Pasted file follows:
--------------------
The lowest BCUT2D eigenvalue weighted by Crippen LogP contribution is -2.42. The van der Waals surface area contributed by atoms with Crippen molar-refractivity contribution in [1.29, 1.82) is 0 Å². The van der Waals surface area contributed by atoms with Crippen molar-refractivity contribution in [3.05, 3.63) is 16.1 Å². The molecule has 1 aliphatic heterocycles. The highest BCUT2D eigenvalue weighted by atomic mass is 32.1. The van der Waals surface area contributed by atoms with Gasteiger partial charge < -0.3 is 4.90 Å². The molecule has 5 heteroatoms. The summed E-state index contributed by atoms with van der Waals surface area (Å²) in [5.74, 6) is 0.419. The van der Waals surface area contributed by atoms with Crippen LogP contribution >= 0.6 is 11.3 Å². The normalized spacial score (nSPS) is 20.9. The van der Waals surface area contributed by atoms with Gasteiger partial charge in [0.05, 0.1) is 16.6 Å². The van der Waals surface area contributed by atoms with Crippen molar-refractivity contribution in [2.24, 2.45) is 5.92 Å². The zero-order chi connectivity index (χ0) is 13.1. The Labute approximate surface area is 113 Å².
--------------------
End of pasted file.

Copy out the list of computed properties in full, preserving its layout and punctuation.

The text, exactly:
The lowest BCUT2D eigenvalue weighted by Crippen LogP contribution is -2.42. The van der Waals surface area contributed by atoms with Crippen molar-refractivity contribution in [1.29, 1.82) is 0 Å². The van der Waals surface area contributed by atoms with Crippen molar-refractivity contribution in [3.05, 3.63) is 16.1 Å². The molecule has 1 aliphatic heterocycles. The highest BCUT2D eigenvalue weighted by atomic mass is 32.1. The van der Waals surface area contributed by atoms with Gasteiger partial charge < -0.3 is 4.90 Å². The molecule has 5 heteroatoms. The summed E-state index contributed by atoms with van der Waals surface area (Å²) in [5.74, 6) is 0.419. The van der Waals surface area contributed by atoms with Crippen LogP contribution >= 0.6 is 11.3 Å². The normalized spacial score (nSPS) is 20.9. The van der Waals surface area contributed by atoms with Gasteiger partial charge in [0.05, 0.1) is 16.6 Å². The van der Waals surface area contributed by atoms with Crippen molar-refractivity contribution in [2.24, 2.45) is 5.92 Å². The zero-order chi connectivity index (χ0) is 13.1. The Labute approximate surface area is 113 Å².